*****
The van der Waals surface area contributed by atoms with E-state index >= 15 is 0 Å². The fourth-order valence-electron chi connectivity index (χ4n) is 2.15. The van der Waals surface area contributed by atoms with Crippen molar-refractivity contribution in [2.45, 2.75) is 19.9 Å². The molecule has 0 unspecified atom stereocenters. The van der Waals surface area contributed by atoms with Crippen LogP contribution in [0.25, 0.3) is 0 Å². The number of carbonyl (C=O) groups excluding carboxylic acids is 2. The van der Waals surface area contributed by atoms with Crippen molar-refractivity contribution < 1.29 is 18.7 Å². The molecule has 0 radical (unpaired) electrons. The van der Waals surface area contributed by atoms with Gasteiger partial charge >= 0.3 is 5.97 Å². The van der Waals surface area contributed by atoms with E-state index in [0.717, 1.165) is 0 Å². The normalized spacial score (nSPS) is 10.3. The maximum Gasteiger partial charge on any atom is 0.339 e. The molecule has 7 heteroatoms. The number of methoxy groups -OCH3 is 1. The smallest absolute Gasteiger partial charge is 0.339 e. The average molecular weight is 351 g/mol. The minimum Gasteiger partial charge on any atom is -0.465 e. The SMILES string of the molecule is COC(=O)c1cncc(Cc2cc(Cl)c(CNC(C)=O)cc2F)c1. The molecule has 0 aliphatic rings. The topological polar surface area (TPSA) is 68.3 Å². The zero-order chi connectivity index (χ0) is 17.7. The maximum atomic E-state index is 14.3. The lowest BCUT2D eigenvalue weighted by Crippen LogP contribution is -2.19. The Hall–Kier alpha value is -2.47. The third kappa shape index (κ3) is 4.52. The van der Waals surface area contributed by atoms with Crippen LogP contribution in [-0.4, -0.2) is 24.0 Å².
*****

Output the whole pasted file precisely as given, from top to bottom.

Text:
The van der Waals surface area contributed by atoms with E-state index >= 15 is 0 Å². The fourth-order valence-electron chi connectivity index (χ4n) is 2.15. The van der Waals surface area contributed by atoms with Crippen molar-refractivity contribution in [2.45, 2.75) is 19.9 Å². The molecule has 0 unspecified atom stereocenters. The van der Waals surface area contributed by atoms with Crippen LogP contribution in [0.25, 0.3) is 0 Å². The number of carbonyl (C=O) groups excluding carboxylic acids is 2. The van der Waals surface area contributed by atoms with Crippen molar-refractivity contribution < 1.29 is 18.7 Å². The molecule has 0 radical (unpaired) electrons. The van der Waals surface area contributed by atoms with Gasteiger partial charge >= 0.3 is 5.97 Å². The van der Waals surface area contributed by atoms with E-state index in [0.717, 1.165) is 0 Å². The normalized spacial score (nSPS) is 10.3. The maximum Gasteiger partial charge on any atom is 0.339 e. The molecule has 7 heteroatoms. The number of methoxy groups -OCH3 is 1. The smallest absolute Gasteiger partial charge is 0.339 e. The average molecular weight is 351 g/mol. The minimum Gasteiger partial charge on any atom is -0.465 e. The SMILES string of the molecule is COC(=O)c1cncc(Cc2cc(Cl)c(CNC(C)=O)cc2F)c1. The molecule has 0 aliphatic rings. The topological polar surface area (TPSA) is 68.3 Å². The zero-order chi connectivity index (χ0) is 17.7. The maximum atomic E-state index is 14.3. The lowest BCUT2D eigenvalue weighted by Crippen LogP contribution is -2.19. The Hall–Kier alpha value is -2.47. The third kappa shape index (κ3) is 4.52. The van der Waals surface area contributed by atoms with Crippen LogP contribution in [-0.4, -0.2) is 24.0 Å².